How about a night at the museum, that is among the fish?
For Presidents Day weekend stay the night Feb. 16, 2018 in a special program at the Shedd Aquarium that allows participants to explore the museum, see an aquatic presentation and do a scavenger hunt. The cost is $75 per person ($60 members). For tickets and more information visit Shedd Aquarium Overnight.
Presidents’ Day, a federal holiday when most schools in Illinois are closed to celebrate Presidents Washington and Lincoln’s birthdays, is Feb. 19, 2018. Fortunately, some of Chicago’s museums are free that day.
The Adler Planetarium’s general admission is waved for Illinois residents Feb. 19-22. For more information visit Adler.
Art Institute of Chicago has free admission to Chicago residents under age 18, every day. See ARTIC.
Chicago History Museum is free every day to children under 18 who are Illinois residents. Visit Chicago History.
The Field Museum has free general admission for Illinois residents all of February. Visit Field Museum free days.
The Chicago Cultural Center has a new exhibition on its fourth floor. Titled “Nina Chanel Abney: Royal Flush,” it was organized by the Nasher Museum of Art at Duke University. The Cultural Center also has other exhibits on its first floor. While in the building go to the third floor to see gorgeous glass domes and rooms. Admission is always free. Visit Chicago Cultural Center.
When winter deals out icicles it’s time to warm the spirit by penciling in great summer calendar dates for 2018.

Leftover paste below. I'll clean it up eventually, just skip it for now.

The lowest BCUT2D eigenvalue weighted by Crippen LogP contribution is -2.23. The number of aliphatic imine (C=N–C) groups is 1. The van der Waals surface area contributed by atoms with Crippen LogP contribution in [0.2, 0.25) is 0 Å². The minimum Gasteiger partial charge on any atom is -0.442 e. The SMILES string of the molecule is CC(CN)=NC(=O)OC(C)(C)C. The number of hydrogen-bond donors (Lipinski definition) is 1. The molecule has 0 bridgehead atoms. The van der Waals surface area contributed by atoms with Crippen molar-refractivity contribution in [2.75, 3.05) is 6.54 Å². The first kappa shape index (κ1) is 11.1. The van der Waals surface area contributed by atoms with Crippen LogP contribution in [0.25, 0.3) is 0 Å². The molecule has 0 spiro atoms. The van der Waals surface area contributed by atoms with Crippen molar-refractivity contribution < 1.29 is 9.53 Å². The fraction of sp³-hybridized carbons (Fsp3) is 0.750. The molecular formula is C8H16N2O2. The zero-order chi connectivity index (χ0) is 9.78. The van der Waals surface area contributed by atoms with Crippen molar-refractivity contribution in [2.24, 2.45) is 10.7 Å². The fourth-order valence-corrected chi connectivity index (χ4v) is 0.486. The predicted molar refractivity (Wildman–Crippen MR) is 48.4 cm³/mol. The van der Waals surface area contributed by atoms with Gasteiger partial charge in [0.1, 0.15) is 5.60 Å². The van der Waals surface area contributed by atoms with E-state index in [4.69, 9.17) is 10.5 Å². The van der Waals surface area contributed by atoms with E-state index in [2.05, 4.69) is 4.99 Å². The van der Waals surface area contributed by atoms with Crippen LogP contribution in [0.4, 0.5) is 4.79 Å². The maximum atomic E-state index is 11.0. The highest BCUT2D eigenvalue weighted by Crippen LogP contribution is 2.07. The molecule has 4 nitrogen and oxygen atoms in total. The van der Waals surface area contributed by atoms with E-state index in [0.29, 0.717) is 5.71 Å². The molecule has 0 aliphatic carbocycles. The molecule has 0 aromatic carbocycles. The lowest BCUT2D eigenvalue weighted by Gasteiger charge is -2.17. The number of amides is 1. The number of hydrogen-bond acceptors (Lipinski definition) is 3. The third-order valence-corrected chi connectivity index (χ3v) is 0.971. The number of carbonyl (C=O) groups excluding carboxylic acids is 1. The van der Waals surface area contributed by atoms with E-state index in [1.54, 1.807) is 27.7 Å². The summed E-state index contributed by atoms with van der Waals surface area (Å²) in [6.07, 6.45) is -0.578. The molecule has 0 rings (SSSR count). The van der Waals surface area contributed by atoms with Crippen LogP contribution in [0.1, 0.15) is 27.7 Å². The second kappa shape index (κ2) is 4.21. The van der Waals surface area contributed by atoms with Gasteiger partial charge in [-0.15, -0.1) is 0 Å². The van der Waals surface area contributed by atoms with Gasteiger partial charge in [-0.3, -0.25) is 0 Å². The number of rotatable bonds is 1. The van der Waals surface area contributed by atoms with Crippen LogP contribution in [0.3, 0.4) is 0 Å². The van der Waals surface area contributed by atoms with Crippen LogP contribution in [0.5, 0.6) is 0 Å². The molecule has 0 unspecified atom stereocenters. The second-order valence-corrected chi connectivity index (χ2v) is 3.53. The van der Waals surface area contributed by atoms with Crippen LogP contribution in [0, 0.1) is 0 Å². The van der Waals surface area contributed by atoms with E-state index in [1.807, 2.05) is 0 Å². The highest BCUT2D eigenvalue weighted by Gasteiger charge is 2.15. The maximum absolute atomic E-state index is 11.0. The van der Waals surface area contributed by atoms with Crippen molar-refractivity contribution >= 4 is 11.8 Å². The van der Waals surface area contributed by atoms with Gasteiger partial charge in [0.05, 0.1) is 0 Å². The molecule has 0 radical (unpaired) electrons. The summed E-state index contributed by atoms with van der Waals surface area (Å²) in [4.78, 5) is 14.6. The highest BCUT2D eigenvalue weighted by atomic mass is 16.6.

So, here are some top entertainers coming to Ravinia Festival this summer.
First, Roger Daltrey, the frontman of British rock band The Who, will perform the iconic “Tommy” rock opera with his band June 23 and 25. The Ravinia Festival Orchestra will join them to do “See Me, Feel Me,” “Pinball Wizard” and other classics from “Tommy.”
Tickets for this concert are already available to donors. The public can request tickets beginning Feb. 9. Tickets are, $125 and lawn is $49. Visit Ravinia Details.
Multi Grammy and Oscar award winning composer David Foster comes to Ravinia Aug. 5 Tickets: $80 / $70 Lawn: $27.
Sugarland’s Frankie Ballard and Lindsay Ell will be back Aug. 23 with Jennifer Nettles and Kristian performing their award winning country music. Tickets are $150 / $140 Lawn: $49*
For more information visit Ravinia Announces. For general ticket information visit Ravinia or call (847)266-5000. Ravinia Festival is at 200 Ravinia Park Rd., Highland Park.
Fortunately when schools close for Martin Luther King Jr. Day, several Chicago museums answer the what-to-do question with free or discounted admission for Illinois residents. In addition, the Black Ensemble Theater and the Chicago Children’s Theatre also have programs.
Here are some places to spend quality time Jan. 15, 2018.
On Chicago’s Museum Campus, Adler Planetarium, 1300 S. Lake Shore Dr., (312) 922-7827, The Field Museum, 1400 S. Lake Shore Dr., (312) 922-9410 and the Shedd Aquarium, 1200 S. Lake shore Dr., (312) 939-2438, all have free general admission to Illinois residents. (Not included: all access to special exhibits).